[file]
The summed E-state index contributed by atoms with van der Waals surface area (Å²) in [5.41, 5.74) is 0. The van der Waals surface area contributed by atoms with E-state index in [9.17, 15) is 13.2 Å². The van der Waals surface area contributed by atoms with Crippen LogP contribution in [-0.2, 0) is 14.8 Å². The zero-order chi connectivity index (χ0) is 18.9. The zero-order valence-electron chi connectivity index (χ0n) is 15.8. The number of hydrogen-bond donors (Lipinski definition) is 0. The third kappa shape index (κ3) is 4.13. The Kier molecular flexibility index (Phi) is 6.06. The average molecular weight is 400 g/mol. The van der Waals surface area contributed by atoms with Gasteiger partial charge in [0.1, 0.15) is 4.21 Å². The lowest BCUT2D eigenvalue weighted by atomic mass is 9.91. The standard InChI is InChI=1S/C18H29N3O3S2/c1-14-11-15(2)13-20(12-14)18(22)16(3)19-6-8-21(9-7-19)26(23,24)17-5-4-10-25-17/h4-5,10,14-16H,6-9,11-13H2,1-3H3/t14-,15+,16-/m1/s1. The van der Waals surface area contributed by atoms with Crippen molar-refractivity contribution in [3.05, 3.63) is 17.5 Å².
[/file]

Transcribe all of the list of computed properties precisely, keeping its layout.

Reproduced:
The summed E-state index contributed by atoms with van der Waals surface area (Å²) in [5.41, 5.74) is 0. The van der Waals surface area contributed by atoms with E-state index in [9.17, 15) is 13.2 Å². The van der Waals surface area contributed by atoms with Crippen LogP contribution in [-0.2, 0) is 14.8 Å². The zero-order chi connectivity index (χ0) is 18.9. The zero-order valence-electron chi connectivity index (χ0n) is 15.8. The number of hydrogen-bond donors (Lipinski definition) is 0. The third kappa shape index (κ3) is 4.13. The Kier molecular flexibility index (Phi) is 6.06. The average molecular weight is 400 g/mol. The van der Waals surface area contributed by atoms with Gasteiger partial charge in [0.1, 0.15) is 4.21 Å². The lowest BCUT2D eigenvalue weighted by atomic mass is 9.91. The standard InChI is InChI=1S/C18H29N3O3S2/c1-14-11-15(2)13-20(12-14)18(22)16(3)19-6-8-21(9-7-19)26(23,24)17-5-4-10-25-17/h4-5,10,14-16H,6-9,11-13H2,1-3H3/t14-,15+,16-/m1/s1. The van der Waals surface area contributed by atoms with Crippen molar-refractivity contribution in [3.05, 3.63) is 17.5 Å².